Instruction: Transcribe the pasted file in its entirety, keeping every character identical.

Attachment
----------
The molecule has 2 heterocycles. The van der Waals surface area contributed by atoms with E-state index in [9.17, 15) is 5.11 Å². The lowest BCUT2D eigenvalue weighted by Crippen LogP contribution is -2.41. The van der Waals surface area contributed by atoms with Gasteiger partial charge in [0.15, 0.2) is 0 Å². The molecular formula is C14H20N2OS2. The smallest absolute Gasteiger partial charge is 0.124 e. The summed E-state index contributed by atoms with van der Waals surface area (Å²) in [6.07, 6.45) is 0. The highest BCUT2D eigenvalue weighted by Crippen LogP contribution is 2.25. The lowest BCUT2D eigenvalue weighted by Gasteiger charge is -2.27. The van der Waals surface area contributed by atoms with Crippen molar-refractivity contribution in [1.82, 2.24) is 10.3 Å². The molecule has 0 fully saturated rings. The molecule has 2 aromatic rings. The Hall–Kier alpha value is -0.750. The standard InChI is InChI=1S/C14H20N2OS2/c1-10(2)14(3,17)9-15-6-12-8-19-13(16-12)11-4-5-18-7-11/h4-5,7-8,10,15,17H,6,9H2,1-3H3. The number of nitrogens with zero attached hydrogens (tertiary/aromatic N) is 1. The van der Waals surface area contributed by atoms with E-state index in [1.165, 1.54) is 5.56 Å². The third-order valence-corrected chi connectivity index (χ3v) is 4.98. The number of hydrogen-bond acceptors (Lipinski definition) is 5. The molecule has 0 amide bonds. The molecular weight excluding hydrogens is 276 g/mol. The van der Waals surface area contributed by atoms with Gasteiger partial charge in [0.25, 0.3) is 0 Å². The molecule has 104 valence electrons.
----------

The molecule has 2 heterocycles. The van der Waals surface area contributed by atoms with E-state index in [9.17, 15) is 5.11 Å². The lowest BCUT2D eigenvalue weighted by Crippen LogP contribution is -2.41. The van der Waals surface area contributed by atoms with Gasteiger partial charge in [0.15, 0.2) is 0 Å². The molecular formula is C14H20N2OS2. The smallest absolute Gasteiger partial charge is 0.124 e. The summed E-state index contributed by atoms with van der Waals surface area (Å²) in [6.07, 6.45) is 0. The highest BCUT2D eigenvalue weighted by Crippen LogP contribution is 2.25. The lowest BCUT2D eigenvalue weighted by Gasteiger charge is -2.27. The van der Waals surface area contributed by atoms with Crippen molar-refractivity contribution in [1.82, 2.24) is 10.3 Å². The molecule has 0 fully saturated rings. The molecule has 2 aromatic rings. The Hall–Kier alpha value is -0.750. The standard InChI is InChI=1S/C14H20N2OS2/c1-10(2)14(3,17)9-15-6-12-8-19-13(16-12)11-4-5-18-7-11/h4-5,7-8,10,15,17H,6,9H2,1-3H3. The number of nitrogens with zero attached hydrogens (tertiary/aromatic N) is 1. The van der Waals surface area contributed by atoms with E-state index in [1.165, 1.54) is 5.56 Å². The third-order valence-corrected chi connectivity index (χ3v) is 4.98. The number of hydrogen-bond acceptors (Lipinski definition) is 5. The molecule has 0 amide bonds. The molecular weight excluding hydrogens is 276 g/mol. The van der Waals surface area contributed by atoms with Gasteiger partial charge in [0.25, 0.3) is 0 Å². The molecule has 104 valence electrons.